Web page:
Photo by Eddie Rod

Where Are The Bats?

Depending on what time of the year you come to visit Austin, you may find one of the largest natural attractions that Austin has to offer. The South Congress Bridge Bats.
Every year, from March to early November, Austin becomes home to millions of Mexican Free-Tailed bats (Official flying mammal of Texas). These bats are pretty small, measuring in average at 3.5 inches, and weighing roughly 12 grams.

When Do They Fly?

Every summer night between 7 PM and 8 PM the bats will leave the bridge to eat. During mid-April and May, the bats are getting ready to give birth, so you will catch them as the sun starts to set. Finally, in early June, they will give birth. Which means that most of these bats will not leave to hunt as early as they did in the previous weeks. But in late July and early August, after the nursing period ends, the young bats will leave the cave on their own to hunt along with their families. This is known as the peak season since roughly 1.5 million bats will emerge.

Photo credit: Eddie Rod

Why Austin?

In March, when the bats are first migrating to Austin, roughly 750,000 bats will make the bridge their home. But when the bridge was built in the early 1900s, none of the residents ever imagined that it would become one the largest bat colonies in the United States.
In fact, when the bats first emerged in the city, they would gestate in caves along the Colorado River. There were countless attempts to kill the bats. Mostly because people were scared that they would bring diseases.
It wasn’t until local farmers noticed their crops were yielding more. The reason for that, the bats were eating the pests that would eat the crops. Not only that, but farmers were now using fewer pesticides on their farms. But the real game changer happened in the mid-1930s when construction of the dams ended up flooding their caves, and the bats moved to other places such as the Texas Memorial Stadium at the University of Texas.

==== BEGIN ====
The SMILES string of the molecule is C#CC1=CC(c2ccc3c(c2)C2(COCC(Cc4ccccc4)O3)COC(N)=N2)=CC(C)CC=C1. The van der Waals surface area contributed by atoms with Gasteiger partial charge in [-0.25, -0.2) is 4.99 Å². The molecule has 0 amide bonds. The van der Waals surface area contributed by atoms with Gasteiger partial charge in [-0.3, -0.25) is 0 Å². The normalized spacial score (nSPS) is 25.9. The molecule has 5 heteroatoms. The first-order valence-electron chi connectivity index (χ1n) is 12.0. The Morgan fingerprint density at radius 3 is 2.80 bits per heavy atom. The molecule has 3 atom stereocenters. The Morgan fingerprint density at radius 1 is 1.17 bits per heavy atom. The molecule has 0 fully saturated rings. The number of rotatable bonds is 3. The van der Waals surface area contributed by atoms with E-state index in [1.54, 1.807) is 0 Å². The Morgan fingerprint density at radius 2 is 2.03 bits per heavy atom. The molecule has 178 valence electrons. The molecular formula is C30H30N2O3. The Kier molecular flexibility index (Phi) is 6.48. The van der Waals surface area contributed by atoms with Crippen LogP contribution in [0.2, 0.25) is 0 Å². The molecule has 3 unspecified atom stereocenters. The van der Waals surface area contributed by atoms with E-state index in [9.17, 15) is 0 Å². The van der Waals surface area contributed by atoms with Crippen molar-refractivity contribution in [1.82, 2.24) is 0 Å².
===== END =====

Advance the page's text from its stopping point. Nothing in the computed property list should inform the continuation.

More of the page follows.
The school responded by sealing the cracks in the stadium, and even hiring people to use cyanide gas to kill them. Things didn’t change until the mid-1980s when renovations to the South Congress Bridge finished. Since the enlargement of the piers, and the widening of the decks along with the replacement of the substructure with steel beams. This created the perfect place for the bats to call home. The crevices on the bridge were big enough for bats to enter and small enough that none of their natural predators could enter. Not only that, but it also provided the perfect temperature and humidity conditions for the mothers during gestation season.

 

Where To Watch Them?

Since this is one of the largest natural attractions Austin has to offer. You should be prepared and arrive early if you want to have a spot at the bridge. The bats attract over 100,000 people every summer and the bridge will be full from end to end most nights.
Keep in mind that along the river-walk there are several places such as Lone Star Riverboat, where they’ll give you a nice tour, and it’s BYOB!

Sources:
https://en.wikipedia.org/wiki/Mexican_free-tailed_bat
https://austinot.com/guide-bat-season-in-austin
https://sustainablefoodcenter.org/latest/gardening/austins-bat-history-and-the-benefits-of-bats-to-food-gardeners

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